Overall, Lemole considered the experience “as positive as it could have been in this terrible event.”

“It’s important to get the story right and give some positive feedback to the media. It was a healthy interaction and respectful of both parties,” Lemole said after the speech.

Conference attendees found the opportunity to hear from Lemole helpful in thinking about their own reporting.

“It’s always good to hear from the other side. We’re always asking the questions and don’t usually get a chance to hear how they viewed us,” said Stephanie Nano, assistant health and science editor for The Associated Press in New York.

Daniel J. DeNoon, a senior medical writer for WebMD, said that this is an ongoing story that journalists will be writing more about. “I really appreciated that he went into details of the operation. It’s extremely timely and informational.”

Anna Nguyen is an independent journalist based in Philadelphia.

GAO evaluates youth concussion databases

In a recent report, the Goverment Accountability Office reviewed national efforts to track concussions in youth sports (highlights). The report evaluates local and national laws designed to keep young athletes safe, but the most immediately useful component may be the identification and evaluation of three incomplete national databases now being maintained.

High School Reporting Information Online database

Provides national estimates of occurrence of concussion, it covers only 20 sports for high schools with certified athletic trainers. It may underestimate occurrence because some athletes may be reluctant to report symptoms of a possible concussion to avoid being removed from a game.

The Consumer Product Safety Commission’s National Electronic Injury Surveillance System

Provides national estimates only on concussions treated in an emergency room.

The National Center for Catastrophic Sports Injury Research database

Provides information only on cases of concussion with serious complications and cannot provide national estimates of the occurrence of all concussions.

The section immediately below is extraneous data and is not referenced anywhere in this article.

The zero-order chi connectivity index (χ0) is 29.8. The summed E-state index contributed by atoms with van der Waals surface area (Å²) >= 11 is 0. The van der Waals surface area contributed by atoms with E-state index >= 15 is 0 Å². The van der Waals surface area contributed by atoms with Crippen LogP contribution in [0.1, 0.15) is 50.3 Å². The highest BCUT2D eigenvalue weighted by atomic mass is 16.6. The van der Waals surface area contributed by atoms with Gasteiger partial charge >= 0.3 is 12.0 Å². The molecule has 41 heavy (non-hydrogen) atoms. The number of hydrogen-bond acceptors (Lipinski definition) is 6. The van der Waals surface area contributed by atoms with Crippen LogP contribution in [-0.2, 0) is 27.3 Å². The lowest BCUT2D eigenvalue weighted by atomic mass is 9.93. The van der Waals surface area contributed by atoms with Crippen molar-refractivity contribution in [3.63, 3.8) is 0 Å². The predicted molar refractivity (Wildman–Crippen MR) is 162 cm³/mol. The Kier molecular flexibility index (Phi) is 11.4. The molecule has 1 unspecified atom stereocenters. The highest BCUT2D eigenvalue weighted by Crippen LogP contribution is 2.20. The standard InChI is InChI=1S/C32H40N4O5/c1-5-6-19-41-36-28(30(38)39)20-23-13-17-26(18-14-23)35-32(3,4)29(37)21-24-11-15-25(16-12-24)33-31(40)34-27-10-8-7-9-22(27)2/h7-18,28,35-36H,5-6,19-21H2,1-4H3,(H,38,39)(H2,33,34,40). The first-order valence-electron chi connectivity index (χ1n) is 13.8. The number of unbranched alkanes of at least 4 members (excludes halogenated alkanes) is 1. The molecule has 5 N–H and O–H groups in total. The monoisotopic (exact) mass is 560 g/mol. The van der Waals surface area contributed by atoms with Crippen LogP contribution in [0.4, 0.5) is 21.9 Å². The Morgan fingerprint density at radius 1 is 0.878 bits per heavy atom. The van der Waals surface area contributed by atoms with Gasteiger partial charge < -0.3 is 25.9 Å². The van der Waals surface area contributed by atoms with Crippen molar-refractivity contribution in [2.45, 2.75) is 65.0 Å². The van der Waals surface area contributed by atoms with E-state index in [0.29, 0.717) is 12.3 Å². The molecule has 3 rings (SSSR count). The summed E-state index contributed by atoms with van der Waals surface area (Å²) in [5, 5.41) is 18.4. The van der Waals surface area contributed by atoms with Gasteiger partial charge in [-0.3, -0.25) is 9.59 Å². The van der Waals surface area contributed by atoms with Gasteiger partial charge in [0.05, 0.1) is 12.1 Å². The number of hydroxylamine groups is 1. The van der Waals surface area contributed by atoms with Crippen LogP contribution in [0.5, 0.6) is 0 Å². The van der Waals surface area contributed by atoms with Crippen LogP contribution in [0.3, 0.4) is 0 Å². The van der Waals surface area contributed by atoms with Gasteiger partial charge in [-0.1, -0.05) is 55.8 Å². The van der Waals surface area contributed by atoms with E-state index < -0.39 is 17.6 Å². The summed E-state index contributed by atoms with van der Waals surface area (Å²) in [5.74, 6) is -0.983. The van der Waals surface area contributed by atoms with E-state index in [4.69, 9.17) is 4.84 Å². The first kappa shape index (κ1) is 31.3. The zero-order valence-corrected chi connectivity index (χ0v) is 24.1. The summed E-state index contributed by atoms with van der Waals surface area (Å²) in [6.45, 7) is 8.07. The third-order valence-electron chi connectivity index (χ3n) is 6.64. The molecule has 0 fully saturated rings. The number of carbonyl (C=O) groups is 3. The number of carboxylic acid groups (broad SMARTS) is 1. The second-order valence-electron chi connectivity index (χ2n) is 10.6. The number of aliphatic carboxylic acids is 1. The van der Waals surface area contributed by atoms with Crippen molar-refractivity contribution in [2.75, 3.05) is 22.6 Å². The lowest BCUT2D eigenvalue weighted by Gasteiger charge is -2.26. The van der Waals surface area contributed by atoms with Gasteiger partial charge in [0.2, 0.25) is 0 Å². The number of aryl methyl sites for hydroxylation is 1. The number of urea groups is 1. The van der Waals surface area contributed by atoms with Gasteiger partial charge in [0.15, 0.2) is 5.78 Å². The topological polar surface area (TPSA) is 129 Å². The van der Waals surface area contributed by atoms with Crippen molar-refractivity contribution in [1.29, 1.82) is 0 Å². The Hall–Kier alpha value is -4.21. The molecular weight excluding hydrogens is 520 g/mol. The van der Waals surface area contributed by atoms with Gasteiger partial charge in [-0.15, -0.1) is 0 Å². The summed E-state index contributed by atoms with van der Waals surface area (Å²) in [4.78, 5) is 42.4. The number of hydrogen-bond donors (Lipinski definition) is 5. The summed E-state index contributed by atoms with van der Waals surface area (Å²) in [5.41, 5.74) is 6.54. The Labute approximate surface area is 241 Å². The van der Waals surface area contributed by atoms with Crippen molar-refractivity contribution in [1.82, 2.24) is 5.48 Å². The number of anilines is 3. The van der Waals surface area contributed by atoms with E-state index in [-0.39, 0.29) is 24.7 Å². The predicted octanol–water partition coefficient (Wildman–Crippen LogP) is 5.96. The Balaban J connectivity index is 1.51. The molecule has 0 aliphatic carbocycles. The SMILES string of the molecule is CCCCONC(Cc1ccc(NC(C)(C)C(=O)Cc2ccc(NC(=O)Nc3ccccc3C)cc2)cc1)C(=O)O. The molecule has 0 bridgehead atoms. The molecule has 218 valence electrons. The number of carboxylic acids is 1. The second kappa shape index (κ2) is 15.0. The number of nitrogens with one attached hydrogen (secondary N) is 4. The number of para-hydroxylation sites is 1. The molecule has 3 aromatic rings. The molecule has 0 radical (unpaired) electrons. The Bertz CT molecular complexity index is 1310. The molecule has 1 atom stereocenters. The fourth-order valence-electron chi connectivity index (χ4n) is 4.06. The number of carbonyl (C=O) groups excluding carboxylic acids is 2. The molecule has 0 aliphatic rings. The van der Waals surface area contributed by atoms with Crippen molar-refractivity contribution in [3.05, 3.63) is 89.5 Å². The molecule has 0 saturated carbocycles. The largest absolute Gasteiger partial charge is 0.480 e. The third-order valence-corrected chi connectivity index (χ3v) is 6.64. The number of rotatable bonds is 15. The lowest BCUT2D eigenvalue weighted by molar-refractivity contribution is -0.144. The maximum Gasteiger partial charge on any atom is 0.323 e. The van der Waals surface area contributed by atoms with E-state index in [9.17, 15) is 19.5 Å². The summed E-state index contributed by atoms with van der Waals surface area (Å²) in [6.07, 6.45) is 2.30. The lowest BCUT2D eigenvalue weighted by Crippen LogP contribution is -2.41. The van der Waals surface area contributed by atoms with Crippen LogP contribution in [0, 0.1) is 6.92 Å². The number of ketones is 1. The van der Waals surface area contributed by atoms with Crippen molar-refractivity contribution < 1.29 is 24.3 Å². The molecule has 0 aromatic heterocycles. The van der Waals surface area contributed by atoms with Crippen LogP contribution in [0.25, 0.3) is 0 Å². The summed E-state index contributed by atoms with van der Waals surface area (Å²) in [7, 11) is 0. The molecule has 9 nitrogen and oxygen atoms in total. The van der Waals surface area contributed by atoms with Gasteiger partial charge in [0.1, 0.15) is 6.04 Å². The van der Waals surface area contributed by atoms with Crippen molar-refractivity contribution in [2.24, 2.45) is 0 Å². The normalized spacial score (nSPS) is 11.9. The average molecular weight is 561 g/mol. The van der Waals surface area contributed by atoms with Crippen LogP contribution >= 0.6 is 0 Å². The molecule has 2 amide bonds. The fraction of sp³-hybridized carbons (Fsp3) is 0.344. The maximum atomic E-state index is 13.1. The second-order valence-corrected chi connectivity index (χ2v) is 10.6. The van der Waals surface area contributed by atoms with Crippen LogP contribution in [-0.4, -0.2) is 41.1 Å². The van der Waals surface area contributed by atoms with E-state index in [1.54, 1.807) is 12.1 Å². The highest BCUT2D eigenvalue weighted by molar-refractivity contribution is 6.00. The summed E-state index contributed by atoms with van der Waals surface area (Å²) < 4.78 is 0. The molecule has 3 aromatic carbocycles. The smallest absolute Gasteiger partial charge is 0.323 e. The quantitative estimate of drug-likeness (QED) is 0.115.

House holds hearing on brain injuries in NFL

The House of Representatives is holding a hearing on “Legal Issues Relating to Football Head Injuries” that is being webcast on C-SPAN.org.

The witness list includes NFL commissioner Roger S. Goodell as well as the director of the players association, team executives, doctors, neurologists, retired players, families of former players and safety advocates.


The New York Times: NFL Data Reinforces Dementia Links

‘Playing through’ concussions is damaging

HDNet’s Dan Rather reported on second-impact syndrome (see transcript here), the “concussion on top of a concussion” he said killed five football players last year. Some athletes may take a few days to heal from a concussion, others may take a few months. If an athlete returns to the field before his or her concussion is healed, Rather reported, the potential for further brain damage is greatly increased.

The report features Zackery Lystedt, a teen who suffered brain injuries in a football game in 2006. Tom Wyrwich of The Seattle Times also reported on Lystedt in his article about second-impact syndrome in November.

Rather reports that a just-released study by Nationwide Children’s Hospital in Ohio found that 41 percent of high school athletes return to play too soon.